The Internet of the Mysteries
Because all information -- fact, fiction, comedy, tragedy and parody -- is delivered over the Internet through the same user interface, the content appears to be indistinguishable and the distinction between them tends to blur. "I saw it on the Internet" is the 21st century equivalent of "I watched it on TV". Therefore it must be true.
The Internet has consequently acquired the immense power, among unsophisticated (and even savvy) users of being able to annihilate time, distance and most especially reality. Some years ago a very famous British opinion writer was taken in by one of those Nigerian email scams, which are themselves a testament to the triumph of fantasy over fiction. Recently my son wryly reported an important question that had baffled some kids in the playground. Who was the more powerful superhero? Batman, Chuck Norris or Abraham Lincoln? The three you see, were characters on some Internet drama and they simultaneously exist in some modern electronic space, battling the Kodan Armada for the American Way.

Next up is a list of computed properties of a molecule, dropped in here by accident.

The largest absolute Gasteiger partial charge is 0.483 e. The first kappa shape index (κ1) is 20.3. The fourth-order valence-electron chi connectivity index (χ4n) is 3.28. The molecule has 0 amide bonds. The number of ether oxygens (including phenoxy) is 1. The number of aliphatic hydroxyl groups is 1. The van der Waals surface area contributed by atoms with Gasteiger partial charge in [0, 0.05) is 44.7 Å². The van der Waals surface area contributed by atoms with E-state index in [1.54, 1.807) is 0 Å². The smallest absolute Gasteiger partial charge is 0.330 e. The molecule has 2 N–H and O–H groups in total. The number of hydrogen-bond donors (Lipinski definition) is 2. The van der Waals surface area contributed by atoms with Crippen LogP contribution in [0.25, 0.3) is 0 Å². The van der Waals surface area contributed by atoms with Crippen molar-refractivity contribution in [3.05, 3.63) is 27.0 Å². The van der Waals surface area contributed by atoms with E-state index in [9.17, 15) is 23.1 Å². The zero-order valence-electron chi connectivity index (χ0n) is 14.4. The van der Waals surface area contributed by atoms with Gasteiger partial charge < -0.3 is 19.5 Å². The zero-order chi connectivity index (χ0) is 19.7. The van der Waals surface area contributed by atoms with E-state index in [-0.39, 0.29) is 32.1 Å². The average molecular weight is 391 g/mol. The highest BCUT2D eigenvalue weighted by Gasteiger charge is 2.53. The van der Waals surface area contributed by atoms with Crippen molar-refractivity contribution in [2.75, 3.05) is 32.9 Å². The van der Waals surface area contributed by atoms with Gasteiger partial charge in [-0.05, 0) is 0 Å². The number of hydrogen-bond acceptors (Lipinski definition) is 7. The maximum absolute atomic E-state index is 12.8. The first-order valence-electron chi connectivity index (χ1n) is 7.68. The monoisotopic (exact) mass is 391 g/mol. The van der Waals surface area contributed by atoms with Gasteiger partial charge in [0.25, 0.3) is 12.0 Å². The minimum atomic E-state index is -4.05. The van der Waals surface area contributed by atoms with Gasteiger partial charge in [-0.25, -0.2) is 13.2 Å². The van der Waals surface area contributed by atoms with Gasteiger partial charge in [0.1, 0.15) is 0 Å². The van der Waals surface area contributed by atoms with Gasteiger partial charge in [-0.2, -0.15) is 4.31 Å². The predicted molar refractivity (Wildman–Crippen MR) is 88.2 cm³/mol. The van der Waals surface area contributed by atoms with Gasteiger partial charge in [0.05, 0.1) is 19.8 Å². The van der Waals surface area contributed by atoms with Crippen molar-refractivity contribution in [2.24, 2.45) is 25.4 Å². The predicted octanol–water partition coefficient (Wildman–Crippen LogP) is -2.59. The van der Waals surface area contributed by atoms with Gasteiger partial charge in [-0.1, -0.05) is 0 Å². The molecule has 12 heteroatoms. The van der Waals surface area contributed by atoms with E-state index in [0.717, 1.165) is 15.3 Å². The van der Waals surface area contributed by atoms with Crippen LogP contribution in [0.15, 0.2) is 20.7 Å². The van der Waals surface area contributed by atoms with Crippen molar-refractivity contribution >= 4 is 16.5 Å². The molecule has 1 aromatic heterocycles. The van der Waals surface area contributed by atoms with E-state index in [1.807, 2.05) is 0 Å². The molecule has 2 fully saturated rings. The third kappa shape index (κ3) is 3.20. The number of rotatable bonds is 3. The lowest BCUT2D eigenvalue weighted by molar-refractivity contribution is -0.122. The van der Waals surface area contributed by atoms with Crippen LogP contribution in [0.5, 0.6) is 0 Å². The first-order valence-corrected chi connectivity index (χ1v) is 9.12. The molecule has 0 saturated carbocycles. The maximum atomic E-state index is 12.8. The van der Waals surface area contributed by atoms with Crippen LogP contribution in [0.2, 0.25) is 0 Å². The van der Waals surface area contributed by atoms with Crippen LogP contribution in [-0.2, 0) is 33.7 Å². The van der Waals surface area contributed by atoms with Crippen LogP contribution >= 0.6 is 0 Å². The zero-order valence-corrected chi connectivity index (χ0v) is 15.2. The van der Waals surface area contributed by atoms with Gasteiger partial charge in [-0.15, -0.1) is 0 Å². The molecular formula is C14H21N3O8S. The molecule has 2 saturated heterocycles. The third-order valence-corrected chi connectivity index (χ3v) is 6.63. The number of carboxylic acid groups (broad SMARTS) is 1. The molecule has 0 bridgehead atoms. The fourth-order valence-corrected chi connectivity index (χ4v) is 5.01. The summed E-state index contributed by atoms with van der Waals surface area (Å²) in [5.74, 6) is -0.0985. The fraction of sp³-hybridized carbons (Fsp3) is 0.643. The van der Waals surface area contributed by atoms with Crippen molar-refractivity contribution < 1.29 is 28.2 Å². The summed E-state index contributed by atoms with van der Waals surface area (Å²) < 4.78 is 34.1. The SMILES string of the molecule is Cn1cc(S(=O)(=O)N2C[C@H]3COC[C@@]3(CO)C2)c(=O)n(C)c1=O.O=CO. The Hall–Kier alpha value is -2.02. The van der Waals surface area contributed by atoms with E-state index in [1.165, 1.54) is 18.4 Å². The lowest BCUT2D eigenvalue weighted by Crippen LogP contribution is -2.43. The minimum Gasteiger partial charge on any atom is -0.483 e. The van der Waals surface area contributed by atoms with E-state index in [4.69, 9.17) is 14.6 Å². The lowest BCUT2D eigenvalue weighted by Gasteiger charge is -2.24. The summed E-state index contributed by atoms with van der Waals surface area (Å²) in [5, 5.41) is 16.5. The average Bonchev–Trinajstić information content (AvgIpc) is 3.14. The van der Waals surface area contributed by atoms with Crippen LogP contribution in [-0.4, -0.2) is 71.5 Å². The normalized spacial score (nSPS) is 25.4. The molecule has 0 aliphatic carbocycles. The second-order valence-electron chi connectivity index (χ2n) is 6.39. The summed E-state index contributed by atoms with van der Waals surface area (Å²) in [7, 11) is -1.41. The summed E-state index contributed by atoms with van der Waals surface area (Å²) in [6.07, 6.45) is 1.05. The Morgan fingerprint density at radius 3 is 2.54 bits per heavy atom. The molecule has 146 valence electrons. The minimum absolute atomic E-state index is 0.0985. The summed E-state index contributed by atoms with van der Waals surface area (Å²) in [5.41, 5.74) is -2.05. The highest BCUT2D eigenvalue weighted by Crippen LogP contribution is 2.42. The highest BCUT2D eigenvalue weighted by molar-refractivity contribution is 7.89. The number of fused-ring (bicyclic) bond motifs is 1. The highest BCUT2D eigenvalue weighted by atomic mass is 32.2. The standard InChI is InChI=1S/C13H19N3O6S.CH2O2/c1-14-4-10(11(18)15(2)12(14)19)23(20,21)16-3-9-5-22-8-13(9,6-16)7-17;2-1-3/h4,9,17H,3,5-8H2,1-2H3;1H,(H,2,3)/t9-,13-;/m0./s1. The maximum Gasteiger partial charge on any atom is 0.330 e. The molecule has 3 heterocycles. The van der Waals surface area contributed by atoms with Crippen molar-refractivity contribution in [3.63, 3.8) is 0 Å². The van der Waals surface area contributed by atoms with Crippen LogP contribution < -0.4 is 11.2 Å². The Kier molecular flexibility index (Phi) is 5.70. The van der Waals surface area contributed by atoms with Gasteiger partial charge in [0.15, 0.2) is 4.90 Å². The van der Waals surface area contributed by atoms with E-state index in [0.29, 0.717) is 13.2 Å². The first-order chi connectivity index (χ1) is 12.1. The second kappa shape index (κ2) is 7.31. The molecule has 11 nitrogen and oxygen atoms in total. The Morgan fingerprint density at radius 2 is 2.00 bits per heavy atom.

The power of the modern electronic communications to garble messages was never more starkly displayed than on Bulgarian TV.
I'll bet you don't know the lyrics to that hit single, "Ken Lee".
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